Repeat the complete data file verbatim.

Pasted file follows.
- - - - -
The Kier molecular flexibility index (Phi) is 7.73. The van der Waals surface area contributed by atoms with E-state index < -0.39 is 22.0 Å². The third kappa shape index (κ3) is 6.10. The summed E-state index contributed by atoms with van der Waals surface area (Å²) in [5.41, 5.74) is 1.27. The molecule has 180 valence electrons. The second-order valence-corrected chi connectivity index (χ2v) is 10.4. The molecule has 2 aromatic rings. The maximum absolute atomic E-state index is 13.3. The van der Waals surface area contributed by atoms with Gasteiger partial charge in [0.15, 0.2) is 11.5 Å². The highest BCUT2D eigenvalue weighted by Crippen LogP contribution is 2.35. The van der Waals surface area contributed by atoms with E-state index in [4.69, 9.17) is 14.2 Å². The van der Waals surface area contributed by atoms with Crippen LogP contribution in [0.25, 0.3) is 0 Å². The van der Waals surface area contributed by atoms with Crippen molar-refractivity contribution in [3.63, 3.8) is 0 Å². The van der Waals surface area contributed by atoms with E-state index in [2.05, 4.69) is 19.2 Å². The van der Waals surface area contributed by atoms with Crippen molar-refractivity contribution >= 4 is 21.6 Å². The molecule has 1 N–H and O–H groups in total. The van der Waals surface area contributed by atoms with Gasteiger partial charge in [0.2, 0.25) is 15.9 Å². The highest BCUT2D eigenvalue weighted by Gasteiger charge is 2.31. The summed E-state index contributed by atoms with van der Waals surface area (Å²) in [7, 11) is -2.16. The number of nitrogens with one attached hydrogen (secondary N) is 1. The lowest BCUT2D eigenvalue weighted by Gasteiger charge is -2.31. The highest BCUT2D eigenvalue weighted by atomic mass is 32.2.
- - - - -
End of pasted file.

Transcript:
The Kier molecular flexibility index (Phi) is 7.73. The van der Waals surface area contributed by atoms with E-state index < -0.39 is 22.0 Å². The third kappa shape index (κ3) is 6.10. The summed E-state index contributed by atoms with van der Waals surface area (Å²) in [5.41, 5.74) is 1.27. The molecule has 180 valence electrons. The second-order valence-corrected chi connectivity index (χ2v) is 10.4. The molecule has 2 aromatic rings. The maximum absolute atomic E-state index is 13.3. The van der Waals surface area contributed by atoms with Gasteiger partial charge in [0.15, 0.2) is 11.5 Å². The highest BCUT2D eigenvalue weighted by Crippen LogP contribution is 2.35. The van der Waals surface area contributed by atoms with E-state index in [4.69, 9.17) is 14.2 Å². The van der Waals surface area contributed by atoms with Crippen LogP contribution in [0.25, 0.3) is 0 Å². The van der Waals surface area contributed by atoms with Crippen molar-refractivity contribution in [3.63, 3.8) is 0 Å². The van der Waals surface area contributed by atoms with E-state index in [2.05, 4.69) is 19.2 Å². The van der Waals surface area contributed by atoms with Crippen molar-refractivity contribution >= 4 is 21.6 Å². The molecule has 1 N–H and O–H groups in total. The van der Waals surface area contributed by atoms with Gasteiger partial charge in [0.2, 0.25) is 15.9 Å². The highest BCUT2D eigenvalue weighted by Gasteiger charge is 2.31. The summed E-state index contributed by atoms with van der Waals surface area (Å²) in [7, 11) is -2.16. The number of nitrogens with one attached hydrogen (secondary N) is 1. The lowest BCUT2D eigenvalue weighted by Gasteiger charge is -2.31. The highest BCUT2D eigenvalue weighted by atomic mass is 32.2.